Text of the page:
Rite of passage

Last weekend I got a squash that needed to be cooked, so I made this. I have to admit it came out well and makes enough to feed a small army. Now I don’t drink often. I’m not against it, but when you have parents who’re alcoholics, the fun is kind of out of it. That having been said in a sauce like the pasta recipe above, there’s no way around it, since a lot of the flavor is coming from it.

Buying alcohol is generally a risky procedure for me. At best, I have to deal with the embarrassment of my legal ID being questioned as a fake (I don’t look my 31 years.) At worst, my ID is questioned, and I’m thrown out. (Never try to buy beer for chili with a passport.) Rarely am I buying alcohol for drinking–it’s generally going into something, but one shouldn’t cook with that which one isn’t willing to drink.

So I approached the counter at Trader Joe’s with my $3 Chardonnay, a bag of tortellini, and the penne for tonight. The clerk rang me up, handed me the receipt, and I stood there. He asked me if there were something else I needed. I came out of my trance, thanked him, and went home. This would seem unremarkable, except for the fact that it’s the first time I haven’t been “carded” for alcohol in the ten years since I’ve been able to purchase it legally.

The first few times I got carded, it was cool–I was suddenly old enough to buy my own alcohol, and I got the shiny blue ID to prove it. (Under 21 ID’s/licenses in my former home state are red.) Then once I got older–around 25–it got to be annoying. I’d be out with friends, their ID would never be checked, and the waitperson would come over and ask in hushed tones if he/she could see my ID. The conversation would awkwardly stop as I’d pull the card out.

While I don’t miss the hassle, it’s oddly wistful to not be carded. Although who knows what will happen the next time a recipe calls for wine.


~ by Jen on November 19, 2006.

4 Responses to “Rite of passage”

  1. My last weekend in Seattle I went to Ivars with the nuns. The restaurant was full so we ate in the bar … and I got carded. I’m 34, my dinner companions were in their 70’s. They thought it was a riot (and one of them handed the waitress her senior citizens discount card asking if she wanted to see here id).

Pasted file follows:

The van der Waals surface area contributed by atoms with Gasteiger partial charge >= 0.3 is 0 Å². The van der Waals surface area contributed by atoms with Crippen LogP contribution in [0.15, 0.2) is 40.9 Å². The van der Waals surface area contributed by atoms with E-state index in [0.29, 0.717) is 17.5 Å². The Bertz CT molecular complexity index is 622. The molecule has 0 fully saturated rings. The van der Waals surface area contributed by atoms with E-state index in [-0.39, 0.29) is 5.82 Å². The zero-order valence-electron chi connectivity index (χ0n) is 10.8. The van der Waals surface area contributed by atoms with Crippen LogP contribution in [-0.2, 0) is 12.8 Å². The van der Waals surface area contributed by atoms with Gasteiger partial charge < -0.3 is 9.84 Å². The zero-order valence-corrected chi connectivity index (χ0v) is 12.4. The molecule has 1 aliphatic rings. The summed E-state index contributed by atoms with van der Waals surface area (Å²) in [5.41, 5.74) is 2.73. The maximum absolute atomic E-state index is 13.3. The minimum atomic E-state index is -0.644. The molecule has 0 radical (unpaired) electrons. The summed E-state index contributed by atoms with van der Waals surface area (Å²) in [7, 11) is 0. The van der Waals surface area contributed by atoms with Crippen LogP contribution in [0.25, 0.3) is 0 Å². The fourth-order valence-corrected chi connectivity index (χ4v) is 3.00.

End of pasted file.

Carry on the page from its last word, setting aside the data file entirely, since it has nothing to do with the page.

2. Heh. I bet they were a riot!

  3. You know, I have had similar situations in restaurants (though I’ve never been thrown out of a place because they didn’t believe my ID was authentic…) However, lately, they have been checking my ID less and less. I guess now that I am approaching 30 that I am actually starting to look older than 21. Though I’ve had parishioners tell me I look anywhere from 15-22. So people’s perceptions are vastly different.Anyway, I am guessing, and hopeful, that I will have a long time to look older than 21. So part of me thinks I should enjoy looking youthful while it lasts. I’m wondering if I’ll miss being carded when I’m 40…

  4. Hi Mark! A friend of mine says that I should say “thank you” when they ask to see my ID after 30. (She just turned 50.) The first couple times it happened after I turned 30, I thought it was flattering. Now…I just want my 20’s behind me. ;)Once a couple years ago when I was flying from LA to Chicago, I got a coveted exit seat. The flight attendant made a point of asking to see some ID, to make sure I was legally allowed to sit there! (Didn’t think I looked 15…)

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